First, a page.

Both Bentley and Freeman served on the Massachusetts Historical Society board. In a 1796 diary entry Bentley noted, “Brother Freeman told me that he had received 500 dollars toward printing Unitarian Books & that he proposed to begin with Priestley's Corruptions.” In a 1792 diary entry, he notes that he “. . . dined with Mr Freeman. Paid to him the sum of five dollars, my subscription towards the Unitarian Society in Portland [Maine], now supplied by Mr. Oxnard.” Joseph Priestley presented Bentley with a copy of his Discourses relating to The Evidences of Revealed Religion, when it was published in Philadelphia in 1796.
Bentley mentored several promising future leaders, especially Nathaniel Bowditch one of the first scientists in the new republic. He encouraged Bowditch to study Latin and lent him books from his library, including Isaac Newton's Principia. After Bentley joined the Salem Philosophical Library—by purchasing Dr. Joseph Orne's membership rights—Bentley and John Prince urged the library to grant borrowing privileges to 18-year old Bowditch. In 1794, Bowditch assisted Reverend Bentley and shipmaster John Gibaut in a survey of Salem and its harbor. Bentley also assisted in the formation of the “Salem East India Marine Society” (est. 1799) and served as its unofficial chaplain.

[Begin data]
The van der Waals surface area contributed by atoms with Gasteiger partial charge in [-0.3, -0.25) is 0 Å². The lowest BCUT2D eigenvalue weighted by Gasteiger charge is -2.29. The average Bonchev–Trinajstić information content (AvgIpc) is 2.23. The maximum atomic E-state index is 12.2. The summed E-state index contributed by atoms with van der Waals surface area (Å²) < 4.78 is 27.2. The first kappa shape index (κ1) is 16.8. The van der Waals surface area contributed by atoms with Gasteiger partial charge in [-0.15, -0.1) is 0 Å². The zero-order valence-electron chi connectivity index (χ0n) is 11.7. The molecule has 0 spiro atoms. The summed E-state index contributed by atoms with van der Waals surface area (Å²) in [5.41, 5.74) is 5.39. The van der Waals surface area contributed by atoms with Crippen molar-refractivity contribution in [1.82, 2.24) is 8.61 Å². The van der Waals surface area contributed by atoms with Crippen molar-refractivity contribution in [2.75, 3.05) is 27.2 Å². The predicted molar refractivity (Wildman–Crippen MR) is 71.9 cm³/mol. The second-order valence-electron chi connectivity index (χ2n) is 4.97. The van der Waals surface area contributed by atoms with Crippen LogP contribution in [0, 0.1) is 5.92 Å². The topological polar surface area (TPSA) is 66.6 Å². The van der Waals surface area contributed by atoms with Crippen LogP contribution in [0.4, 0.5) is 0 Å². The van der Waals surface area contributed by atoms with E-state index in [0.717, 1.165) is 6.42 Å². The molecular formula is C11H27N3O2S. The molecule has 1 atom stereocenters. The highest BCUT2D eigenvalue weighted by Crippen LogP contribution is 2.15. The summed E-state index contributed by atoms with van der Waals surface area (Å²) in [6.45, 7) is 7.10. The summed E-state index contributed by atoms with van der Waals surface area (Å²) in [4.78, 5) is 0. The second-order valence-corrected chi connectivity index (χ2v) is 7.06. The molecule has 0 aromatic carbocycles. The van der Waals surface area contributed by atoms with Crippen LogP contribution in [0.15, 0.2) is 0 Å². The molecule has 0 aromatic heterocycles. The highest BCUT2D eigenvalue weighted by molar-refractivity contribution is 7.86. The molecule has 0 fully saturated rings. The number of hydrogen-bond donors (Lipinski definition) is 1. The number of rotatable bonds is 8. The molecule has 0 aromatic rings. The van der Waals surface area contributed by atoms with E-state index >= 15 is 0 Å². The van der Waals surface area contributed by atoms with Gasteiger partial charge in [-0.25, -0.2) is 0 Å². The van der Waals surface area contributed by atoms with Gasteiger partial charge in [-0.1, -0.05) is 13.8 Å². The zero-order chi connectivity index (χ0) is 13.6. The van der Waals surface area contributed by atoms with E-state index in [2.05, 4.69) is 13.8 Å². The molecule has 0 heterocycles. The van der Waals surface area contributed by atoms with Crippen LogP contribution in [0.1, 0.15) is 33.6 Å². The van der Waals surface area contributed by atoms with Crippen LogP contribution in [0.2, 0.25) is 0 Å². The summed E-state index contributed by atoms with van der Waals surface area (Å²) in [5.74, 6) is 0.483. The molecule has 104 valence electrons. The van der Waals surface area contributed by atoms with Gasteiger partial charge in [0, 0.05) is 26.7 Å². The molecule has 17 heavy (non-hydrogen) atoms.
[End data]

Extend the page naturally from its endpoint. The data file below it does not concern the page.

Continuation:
Bentley's personal library, one of the largest in America, contained over 2,000 titles (4,000 volumes). Thomas Jefferson was so impressed with Bentley's library, his command of languages, his intelligence, and his Jeffersonian political views that in 1805 he offered Bentley the presidency of the college he was founding, the University of Virginia. Bentley, who preferred to remain true to his ministerial calling, rejected it declaring; “He had been long wedded to the East Church, he could not think of asking a Divorce from it.” He also turned down a later invitation to become the Chaplain of Congress.
As the Revolutionary War faded into the past replaced by newer conflicts, conservative or reactionary voices grew stronger in the newly formed United States. Jedidiah Morse might have had Bentley in mind when he denounced the “French revolutionaries, atheistic Freemasons, and the Illuminati conspirators” in a 1798 sermon. Morse was a self-appointed defender of the faith for New England's Standing Order churches. Opposed to liberals, Unitarians, and Socinians, he opposed the appointment of Henry Ware to the Hollis Chair of Divinity at Harvard in 1804. The following year Morse started his own journal, The Panoplist to expand his attacks.
Liberal Congregationalists developed their own periodicals to respond and defend themselves. This back and forth debate was carried on in a succession of publications; The Monthly Anthology and Boston Review, the General Repository and Review, the Christian Disciple & Theological Review, and the Christian Examiner and General Review. Bentley didn't participate in the exchange but he did get attacked by both sides.